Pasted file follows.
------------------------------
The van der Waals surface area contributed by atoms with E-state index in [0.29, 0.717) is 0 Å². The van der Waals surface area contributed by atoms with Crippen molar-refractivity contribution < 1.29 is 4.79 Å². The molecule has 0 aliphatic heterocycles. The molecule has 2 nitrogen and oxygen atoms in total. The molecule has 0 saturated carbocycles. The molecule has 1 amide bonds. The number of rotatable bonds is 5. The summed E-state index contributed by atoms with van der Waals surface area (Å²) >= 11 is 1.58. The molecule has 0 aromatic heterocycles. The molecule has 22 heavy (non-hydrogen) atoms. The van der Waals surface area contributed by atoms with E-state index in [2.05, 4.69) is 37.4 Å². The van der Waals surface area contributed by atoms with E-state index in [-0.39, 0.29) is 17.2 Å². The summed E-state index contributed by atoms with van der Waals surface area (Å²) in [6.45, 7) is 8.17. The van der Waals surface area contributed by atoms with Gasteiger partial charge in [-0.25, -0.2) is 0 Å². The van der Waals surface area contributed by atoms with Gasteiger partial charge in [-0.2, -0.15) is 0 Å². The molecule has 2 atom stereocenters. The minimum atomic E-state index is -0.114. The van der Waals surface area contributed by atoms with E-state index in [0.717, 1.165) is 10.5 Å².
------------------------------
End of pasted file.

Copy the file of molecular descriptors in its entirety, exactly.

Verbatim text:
The van der Waals surface area contributed by atoms with E-state index in [0.29, 0.717) is 0 Å². The van der Waals surface area contributed by atoms with Crippen molar-refractivity contribution < 1.29 is 4.79 Å². The molecule has 0 aliphatic heterocycles. The molecule has 2 nitrogen and oxygen atoms in total. The molecule has 0 saturated carbocycles. The molecule has 1 amide bonds. The number of rotatable bonds is 5. The summed E-state index contributed by atoms with van der Waals surface area (Å²) >= 11 is 1.58. The molecule has 0 aromatic heterocycles. The molecule has 22 heavy (non-hydrogen) atoms. The van der Waals surface area contributed by atoms with E-state index in [2.05, 4.69) is 37.4 Å². The van der Waals surface area contributed by atoms with E-state index in [-0.39, 0.29) is 17.2 Å². The summed E-state index contributed by atoms with van der Waals surface area (Å²) in [6.45, 7) is 8.17. The van der Waals surface area contributed by atoms with Gasteiger partial charge in [-0.25, -0.2) is 0 Å². The van der Waals surface area contributed by atoms with Gasteiger partial charge in [-0.2, -0.15) is 0 Å². The molecule has 2 atom stereocenters. The minimum atomic E-state index is -0.114. The van der Waals surface area contributed by atoms with E-state index in [0.717, 1.165) is 10.5 Å².